The Mikan Drill is a basketball drill created by George Mikan and Ray Meyer. If you need to make more layups, this drill will help you do that.
It was your first game back since your team came in third place last season. You and your team are driven to improve on that record. You’re hungry and angry and want to win. And this first game, this was your chance to show all the other teams in your league that you are not playing around. Not this season. But when the final buzzer went off, your team was down by 4 points. Your team lost. You made some big shots but failed to make some critical layups.
You should’ve done more Mikan Drills in the off-season.
What is the Mikan Drill?
The Mikan Drill is a basketball exercise created by former NBA player George Mikan and collegiate coach Ray Meyer. The drill is meant to help players find their rhythm when taking close-range shots and when rebounding.
This drill is good for building confidence and teaching the fundamentals of post-moves or close-range shots. It also teaches you where to bounce the ball on the backboard to have it go in.
However, the Mikan Drill can get boring (a lot of young players hate it). It’s very simplistic. All you have to do is stand either underneath or right in front of the basket and lay it in. You have to grab your own rebound and then lay it up with the opposite hand. You repeat this process until you make 10 or so shots.
It’s a tedious and repetitive drill, but it’s very effective.
Spice Up the Drill
To make things more exciting, like a posterizing dunk on a player you hate in NBA 2K, you can add in alternative moves. This is what Kyrie Irving does to make the drill compliment his game more. One of the things he would do to switch it up is jumping on one leg and then laying it up with various hands.
For example, he would jump on his right foot and lay it up with the right hand. And then he would continue jumping on the right foot, but this time he would lay it up with the left hand. Then he would switch to jumping on his left foot.
What I like to do is add reverse layups. This has always been one of my favourite moves, so this is how I practice it, especially now that I’m older and play down low in the post more. When I’m doing the drill, I’ll do 10 or so normal layups and then add in 10 reverse layups.
To make it more challenging, you can do different finishes every rep. You can also add in spin moves, which will train your footwork, into the routine as well. Just figure out a few close-range moves you want to work on and do those.
Mikan Drill and Old Man Game
The Mikan Drill is great for developing and improving post-old man moves.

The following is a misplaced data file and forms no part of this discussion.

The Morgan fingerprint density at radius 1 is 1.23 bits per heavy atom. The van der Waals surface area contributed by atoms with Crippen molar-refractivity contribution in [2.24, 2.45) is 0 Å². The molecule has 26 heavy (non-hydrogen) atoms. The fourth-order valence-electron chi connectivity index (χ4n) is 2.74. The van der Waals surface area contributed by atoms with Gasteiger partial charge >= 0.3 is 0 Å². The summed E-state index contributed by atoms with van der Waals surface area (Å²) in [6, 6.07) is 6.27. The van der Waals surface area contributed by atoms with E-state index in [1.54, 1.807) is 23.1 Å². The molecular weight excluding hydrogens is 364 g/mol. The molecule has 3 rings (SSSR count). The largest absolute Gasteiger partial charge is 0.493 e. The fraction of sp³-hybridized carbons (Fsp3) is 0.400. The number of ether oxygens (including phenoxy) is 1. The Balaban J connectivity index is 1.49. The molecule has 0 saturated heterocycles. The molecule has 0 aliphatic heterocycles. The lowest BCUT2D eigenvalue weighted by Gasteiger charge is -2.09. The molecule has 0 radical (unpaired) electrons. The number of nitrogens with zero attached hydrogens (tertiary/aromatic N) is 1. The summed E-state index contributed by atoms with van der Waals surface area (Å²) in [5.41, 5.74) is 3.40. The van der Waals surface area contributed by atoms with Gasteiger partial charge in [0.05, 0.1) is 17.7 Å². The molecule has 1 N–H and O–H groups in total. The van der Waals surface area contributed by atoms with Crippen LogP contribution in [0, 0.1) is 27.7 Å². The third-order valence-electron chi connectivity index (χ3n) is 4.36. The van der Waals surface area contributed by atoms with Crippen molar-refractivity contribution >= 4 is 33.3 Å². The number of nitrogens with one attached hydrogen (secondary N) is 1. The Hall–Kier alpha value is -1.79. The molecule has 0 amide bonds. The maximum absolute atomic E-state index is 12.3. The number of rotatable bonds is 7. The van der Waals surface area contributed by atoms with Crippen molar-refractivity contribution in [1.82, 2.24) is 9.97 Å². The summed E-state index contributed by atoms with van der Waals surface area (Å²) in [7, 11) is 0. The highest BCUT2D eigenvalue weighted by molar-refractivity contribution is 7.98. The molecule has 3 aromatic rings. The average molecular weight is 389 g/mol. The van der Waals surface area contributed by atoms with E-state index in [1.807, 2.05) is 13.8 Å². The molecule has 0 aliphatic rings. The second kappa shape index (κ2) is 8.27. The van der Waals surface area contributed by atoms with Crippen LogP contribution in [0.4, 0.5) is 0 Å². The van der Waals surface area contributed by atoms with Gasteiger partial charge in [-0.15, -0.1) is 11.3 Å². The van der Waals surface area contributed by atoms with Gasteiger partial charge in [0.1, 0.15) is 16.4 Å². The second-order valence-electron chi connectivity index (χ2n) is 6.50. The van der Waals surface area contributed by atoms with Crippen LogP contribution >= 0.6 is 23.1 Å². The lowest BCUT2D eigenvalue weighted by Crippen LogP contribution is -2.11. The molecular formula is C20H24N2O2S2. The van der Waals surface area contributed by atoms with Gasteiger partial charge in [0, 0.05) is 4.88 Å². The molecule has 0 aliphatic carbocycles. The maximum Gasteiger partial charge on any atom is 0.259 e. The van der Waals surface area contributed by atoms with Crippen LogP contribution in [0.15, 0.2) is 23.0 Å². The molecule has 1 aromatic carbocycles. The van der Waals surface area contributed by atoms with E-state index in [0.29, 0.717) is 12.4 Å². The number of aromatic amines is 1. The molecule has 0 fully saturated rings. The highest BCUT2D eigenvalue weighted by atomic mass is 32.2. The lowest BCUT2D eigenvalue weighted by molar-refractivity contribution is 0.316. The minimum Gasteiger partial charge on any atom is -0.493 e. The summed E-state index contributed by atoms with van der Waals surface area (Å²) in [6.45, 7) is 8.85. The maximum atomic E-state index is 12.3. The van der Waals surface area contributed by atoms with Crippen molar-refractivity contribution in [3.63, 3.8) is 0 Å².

If you look at a guy like Zach Randolph, a lot of his post-game can be learned by doing the Mikan Drill. You can learn the angles he uses to make close-range shots, but most importantly, you can learn how to position yourself to get the easiest and cleanest shot possible. And you will be able to learn all this because of the rhythm and feel that you will attain from doing reps over and over again.
And if you’re a player who doesn’t play in the post often, this drill can also help you develop a lay-up pack.
Guys like Irving and Dwyane Wade do this drill all the time, and they rarely miss layups! (Well, Kyrie for sure does the Mikan, but I’m not too sure about D. Wade. He probably did though.)
The reason why this drill will improve your layups is that it will give you familiarity. If you do this drill consistently and put up a lot of shots, you will start to recognize where the ball needs to bounce to fall into the basket. You will start to recognize the positions and angles for the easiest shot, and how hard you have to shoot the ball. And again, this pattern recognition or muscle memory will be developed through repetition… and lots of it.
Oh, and it will also improve your ability to be ambidextrous and score with both hands.
I first learned about this drill when I was watching a workout video from a player. I forget who, but he was a shooting guard. At first, I thought it was the most boring exercise, like something that a player from the 40s or 50s would do. But I gave it a try anyway. It was difficult for the first few shots. I kept going and it eventually got easier. However, I didn’t know if it was going to improve my game or not.
I continued to do it for about a week. After my first game since doing the drill, I knew it worked. I made more layups and close-range shots than usual and they were easy to make. I didn’t have to think about it much and I just looked up at the basket and my body went through the motions. No hesitations or deep thought whatsoever.
And I’m pretty sure it was all because of the reps I did. I know I keep coming back to the reps, but it’s the truth. And it doesn’t just apply to the Mikan Drill. Anything that you want to become good at will require lots and lots of repetitions.
READ MORE: Dwyane Wade’s Go-To Basketball Drills
So if you’re willing to put in the work, give this drill and its variations a try. Then come back here and let me know if you’re game improved or not.